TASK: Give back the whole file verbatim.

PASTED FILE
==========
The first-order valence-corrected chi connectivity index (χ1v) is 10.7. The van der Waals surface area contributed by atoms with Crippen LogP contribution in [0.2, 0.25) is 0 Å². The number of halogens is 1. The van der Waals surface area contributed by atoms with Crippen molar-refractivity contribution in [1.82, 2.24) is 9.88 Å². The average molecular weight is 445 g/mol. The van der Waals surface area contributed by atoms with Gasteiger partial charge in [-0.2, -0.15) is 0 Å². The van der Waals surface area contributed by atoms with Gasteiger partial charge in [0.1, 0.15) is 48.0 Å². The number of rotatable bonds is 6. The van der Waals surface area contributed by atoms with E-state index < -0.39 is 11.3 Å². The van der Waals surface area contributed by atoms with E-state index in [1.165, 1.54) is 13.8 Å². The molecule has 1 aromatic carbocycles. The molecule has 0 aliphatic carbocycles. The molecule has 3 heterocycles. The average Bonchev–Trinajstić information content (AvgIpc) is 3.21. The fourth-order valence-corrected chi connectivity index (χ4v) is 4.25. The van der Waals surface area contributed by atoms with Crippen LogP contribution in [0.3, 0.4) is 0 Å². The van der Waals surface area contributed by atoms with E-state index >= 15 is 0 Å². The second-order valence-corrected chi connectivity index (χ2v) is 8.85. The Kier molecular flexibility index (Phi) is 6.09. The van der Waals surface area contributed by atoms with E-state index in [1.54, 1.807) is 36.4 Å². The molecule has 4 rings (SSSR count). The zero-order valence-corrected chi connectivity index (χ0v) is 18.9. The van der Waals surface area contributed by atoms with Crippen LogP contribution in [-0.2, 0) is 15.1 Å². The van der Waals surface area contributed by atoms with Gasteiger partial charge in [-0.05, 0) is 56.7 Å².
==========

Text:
The first-order valence-corrected chi connectivity index (χ1v) is 10.7. The van der Waals surface area contributed by atoms with Crippen LogP contribution in [0.2, 0.25) is 0 Å². The number of halogens is 1. The van der Waals surface area contributed by atoms with Crippen molar-refractivity contribution in [1.82, 2.24) is 9.88 Å². The average molecular weight is 445 g/mol. The van der Waals surface area contributed by atoms with Gasteiger partial charge in [-0.2, -0.15) is 0 Å². The van der Waals surface area contributed by atoms with Gasteiger partial charge in [0.1, 0.15) is 48.0 Å². The number of rotatable bonds is 6. The van der Waals surface area contributed by atoms with E-state index < -0.39 is 11.3 Å². The van der Waals surface area contributed by atoms with E-state index in [1.165, 1.54) is 13.8 Å². The molecule has 1 aromatic carbocycles. The molecule has 0 aliphatic carbocycles. The molecule has 3 heterocycles. The average Bonchev–Trinajstić information content (AvgIpc) is 3.21. The fourth-order valence-corrected chi connectivity index (χ4v) is 4.25. The van der Waals surface area contributed by atoms with Crippen LogP contribution in [0.3, 0.4) is 0 Å². The van der Waals surface area contributed by atoms with E-state index >= 15 is 0 Å². The second-order valence-corrected chi connectivity index (χ2v) is 8.85. The Kier molecular flexibility index (Phi) is 6.09. The van der Waals surface area contributed by atoms with E-state index in [1.54, 1.807) is 36.4 Å². The molecule has 4 rings (SSSR count). The zero-order valence-corrected chi connectivity index (χ0v) is 18.9. The van der Waals surface area contributed by atoms with Crippen LogP contribution in [-0.2, 0) is 15.1 Å². The van der Waals surface area contributed by atoms with Gasteiger partial charge in [-0.05, 0) is 56.7 Å².